TCU Monnig Meteorite Gallery


I Think I Found a Meteorite

Great!  However, identifying a meteorite can be tricky. There are a lot of misconceptions about meteorites that can lead the layperson to “false positive” identification. Over the years of examining potential meteorites brought in by enthusiastic amateur meteorite hunters, we’ve found less than 1% to be actual meteorites. In fact, in the last two decades, only five samples have tested positive through our analyses. We examine about 10 samples in person every month.

These are just some of the Monnig Meteorwrong Collection.

These are just some of the samples in our Monnig Meteorwrong Collection.

So, how can you better assess whether or not your rock is extraterrestrial in origin? Here are some brief tips that you should consider before bringing your sample to us. See if you can distinguish the meteorite from the meteorwrong.

It’s probably NOT a meteorite if…

it appears "burned"


the inside of it is the same color as its surface


it has holes in it


it has flat sides, geometric shape, or is spherical


There are many processes on the Earth’s surface that form spherical rocks but these processes do not occur where most meteorites originate. Meteorites are also, in general, not rectangular or square and they do not have flat sides.  As a meteorite falls through the atmosphere, the edges and corners are the first things that melt.  This process is similar to leaving an ice cube to melt in water.  The edges and points of the cube are the first things to melt away.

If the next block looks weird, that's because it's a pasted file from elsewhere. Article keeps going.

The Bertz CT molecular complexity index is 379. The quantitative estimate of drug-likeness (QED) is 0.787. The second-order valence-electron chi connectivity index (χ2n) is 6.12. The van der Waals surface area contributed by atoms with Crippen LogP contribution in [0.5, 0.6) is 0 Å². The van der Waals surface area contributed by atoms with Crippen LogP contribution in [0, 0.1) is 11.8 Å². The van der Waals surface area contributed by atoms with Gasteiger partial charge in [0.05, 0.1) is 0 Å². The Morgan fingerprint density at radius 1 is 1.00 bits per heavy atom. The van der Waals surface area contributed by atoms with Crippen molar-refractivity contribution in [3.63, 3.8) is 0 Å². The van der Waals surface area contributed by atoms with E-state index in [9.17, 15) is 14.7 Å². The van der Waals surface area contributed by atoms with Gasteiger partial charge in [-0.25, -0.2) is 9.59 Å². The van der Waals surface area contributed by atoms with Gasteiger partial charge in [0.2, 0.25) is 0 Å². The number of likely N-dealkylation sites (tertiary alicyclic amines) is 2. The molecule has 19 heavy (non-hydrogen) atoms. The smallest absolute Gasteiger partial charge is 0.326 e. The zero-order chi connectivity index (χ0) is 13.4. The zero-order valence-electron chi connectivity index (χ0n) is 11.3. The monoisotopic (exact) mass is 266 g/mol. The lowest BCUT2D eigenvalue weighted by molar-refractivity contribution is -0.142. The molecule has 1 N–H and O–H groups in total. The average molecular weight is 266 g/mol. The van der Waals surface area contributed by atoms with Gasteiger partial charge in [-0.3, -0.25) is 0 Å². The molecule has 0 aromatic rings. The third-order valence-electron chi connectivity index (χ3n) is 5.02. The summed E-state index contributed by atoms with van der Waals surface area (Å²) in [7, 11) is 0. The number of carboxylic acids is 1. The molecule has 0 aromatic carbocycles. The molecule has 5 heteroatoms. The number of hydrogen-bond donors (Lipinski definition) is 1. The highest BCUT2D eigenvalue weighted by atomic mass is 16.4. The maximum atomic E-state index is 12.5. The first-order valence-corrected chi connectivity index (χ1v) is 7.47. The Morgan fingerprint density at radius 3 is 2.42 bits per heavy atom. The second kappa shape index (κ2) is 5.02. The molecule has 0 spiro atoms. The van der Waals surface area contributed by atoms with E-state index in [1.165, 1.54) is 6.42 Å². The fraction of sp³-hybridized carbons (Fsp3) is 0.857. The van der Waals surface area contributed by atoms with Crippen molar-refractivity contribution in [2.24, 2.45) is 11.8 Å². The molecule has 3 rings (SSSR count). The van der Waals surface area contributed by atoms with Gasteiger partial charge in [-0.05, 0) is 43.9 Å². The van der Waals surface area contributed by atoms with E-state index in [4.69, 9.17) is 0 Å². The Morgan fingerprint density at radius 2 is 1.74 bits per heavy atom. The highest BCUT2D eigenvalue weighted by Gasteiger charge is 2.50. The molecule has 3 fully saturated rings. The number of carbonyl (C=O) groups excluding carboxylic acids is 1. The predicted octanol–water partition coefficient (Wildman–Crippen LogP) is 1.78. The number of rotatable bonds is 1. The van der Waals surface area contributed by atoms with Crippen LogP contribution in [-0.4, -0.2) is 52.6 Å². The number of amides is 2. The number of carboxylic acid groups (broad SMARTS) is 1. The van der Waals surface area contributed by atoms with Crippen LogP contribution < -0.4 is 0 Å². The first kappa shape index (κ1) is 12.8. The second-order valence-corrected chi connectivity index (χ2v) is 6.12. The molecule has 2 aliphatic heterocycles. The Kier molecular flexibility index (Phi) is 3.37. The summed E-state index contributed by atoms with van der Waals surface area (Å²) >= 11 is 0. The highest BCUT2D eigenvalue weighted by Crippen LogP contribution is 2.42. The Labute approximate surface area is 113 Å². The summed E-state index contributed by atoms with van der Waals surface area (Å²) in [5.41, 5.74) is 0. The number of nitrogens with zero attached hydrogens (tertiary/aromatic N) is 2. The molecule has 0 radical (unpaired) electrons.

it looks metallic, but is not very strongly magnetic


All iron meteorites will attract a magnet. The vast majority of meteorites will attract a magnet to some degree.

it has layers


Layers are formed on Earth because of gravity. The vast majority of meteorites come from asteroids that are too small to have any appreciable gravity.

Most meteorites should have the following properties. However, many minerals and rocks from Earth also share these properties, so don’t get TOO excited…

  • Strongly magnetic
  • Very dense (they feel heavy for their size)
  • Possess a fusion crust, which is a thin, dark, glassy coating that will appear different from the material within the rock. Often, fusion crust will be textured with numerous “thumbprint” indentations called regmaclypts, which are produced from friction with air as the meteorite enters the atmosphere.

flowchart_iconConsult our Meteorite Flowchart to better determine if you’ve found a real meteorite.

Sample Submission

Before filling out a form for an appointment, please read the following statements describing the services we offer:

What to do if you would like us to examine your specimen:

Due to the sheer number of requests we DO NOT accept any samples by mail, nor do we identify samples from emailed photographs. We will examine possible meteorites only if they are brought directly to us at TCU. Walk-in appointments are not offered as the Curator has to be available to analyze your sample.

What we will and will not do at an appointment:

Appointments typically last only ten minutes. We will examine your sample and give you our opinion on whether or not it is a meteorite. We may conduct some tests but these will not affect your sample in any way. There is no charge for our time. We DO NOT offer an appraisal service. If your sample is not a meteorite, which is the most likely outcome, we will do our best to identify what it actually is; however, we are meteorite experts and there are many weird and wonderful rocks both natural and man-made that can be found on this beautiful planet of ours and we just don’t know them all. You are always welcome to seek a second opinion elsewhere, we are only human.

How you make an appointment:

The Curator, Dr. Mayne, offers meteorite identification afternoons one Friday a month.

Make an Appointment